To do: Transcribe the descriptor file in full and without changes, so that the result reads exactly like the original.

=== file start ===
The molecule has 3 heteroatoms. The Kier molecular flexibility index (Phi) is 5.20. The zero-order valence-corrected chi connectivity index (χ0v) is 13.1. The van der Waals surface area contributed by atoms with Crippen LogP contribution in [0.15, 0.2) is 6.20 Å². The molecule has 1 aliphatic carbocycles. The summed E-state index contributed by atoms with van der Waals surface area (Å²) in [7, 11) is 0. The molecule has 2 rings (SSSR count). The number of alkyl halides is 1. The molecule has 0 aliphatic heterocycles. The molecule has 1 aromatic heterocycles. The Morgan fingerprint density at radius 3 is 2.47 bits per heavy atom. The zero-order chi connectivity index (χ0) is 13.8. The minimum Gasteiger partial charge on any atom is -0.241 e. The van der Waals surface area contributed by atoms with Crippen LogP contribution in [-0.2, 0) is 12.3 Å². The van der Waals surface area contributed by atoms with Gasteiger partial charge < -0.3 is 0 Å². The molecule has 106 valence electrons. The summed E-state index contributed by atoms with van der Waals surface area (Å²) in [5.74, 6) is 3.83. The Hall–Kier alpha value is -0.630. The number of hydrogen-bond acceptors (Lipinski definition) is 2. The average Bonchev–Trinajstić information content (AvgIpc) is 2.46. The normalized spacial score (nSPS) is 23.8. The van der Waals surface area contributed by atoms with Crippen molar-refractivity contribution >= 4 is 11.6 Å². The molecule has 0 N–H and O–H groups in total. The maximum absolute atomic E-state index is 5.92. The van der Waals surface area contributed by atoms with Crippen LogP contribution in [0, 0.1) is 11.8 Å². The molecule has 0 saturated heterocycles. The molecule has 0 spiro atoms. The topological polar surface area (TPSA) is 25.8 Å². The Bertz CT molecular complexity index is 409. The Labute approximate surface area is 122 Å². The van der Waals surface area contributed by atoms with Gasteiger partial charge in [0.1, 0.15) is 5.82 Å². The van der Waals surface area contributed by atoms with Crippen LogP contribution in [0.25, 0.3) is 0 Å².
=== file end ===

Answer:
The molecule has 3 heteroatoms. The Kier molecular flexibility index (Phi) is 5.20. The zero-order valence-corrected chi connectivity index (χ0v) is 13.1. The van der Waals surface area contributed by atoms with Crippen LogP contribution in [0.15, 0.2) is 6.20 Å². The molecule has 1 aliphatic carbocycles. The summed E-state index contributed by atoms with van der Waals surface area (Å²) in [7, 11) is 0. The molecule has 2 rings (SSSR count). The number of alkyl halides is 1. The molecule has 0 aliphatic heterocycles. The molecule has 1 aromatic heterocycles. The Morgan fingerprint density at radius 3 is 2.47 bits per heavy atom. The zero-order chi connectivity index (χ0) is 13.8. The minimum Gasteiger partial charge on any atom is -0.241 e. The van der Waals surface area contributed by atoms with Crippen LogP contribution in [-0.2, 0) is 12.3 Å². The van der Waals surface area contributed by atoms with Gasteiger partial charge < -0.3 is 0 Å². The molecule has 106 valence electrons. The summed E-state index contributed by atoms with van der Waals surface area (Å²) in [5.74, 6) is 3.83. The Hall–Kier alpha value is -0.630. The number of hydrogen-bond acceptors (Lipinski definition) is 2. The average Bonchev–Trinajstić information content (AvgIpc) is 2.46. The normalized spacial score (nSPS) is 23.8. The van der Waals surface area contributed by atoms with Crippen molar-refractivity contribution >= 4 is 11.6 Å². The molecule has 0 N–H and O–H groups in total. The maximum absolute atomic E-state index is 5.92. The van der Waals surface area contributed by atoms with Crippen LogP contribution in [0, 0.1) is 11.8 Å². The molecule has 0 saturated heterocycles. The molecule has 0 spiro atoms. The topological polar surface area (TPSA) is 25.8 Å². The Bertz CT molecular complexity index is 409. The Labute approximate surface area is 122 Å². The van der Waals surface area contributed by atoms with Gasteiger partial charge in [0.1, 0.15) is 5.82 Å². The van der Waals surface area contributed by atoms with Crippen LogP contribution in [0.25, 0.3) is 0 Å².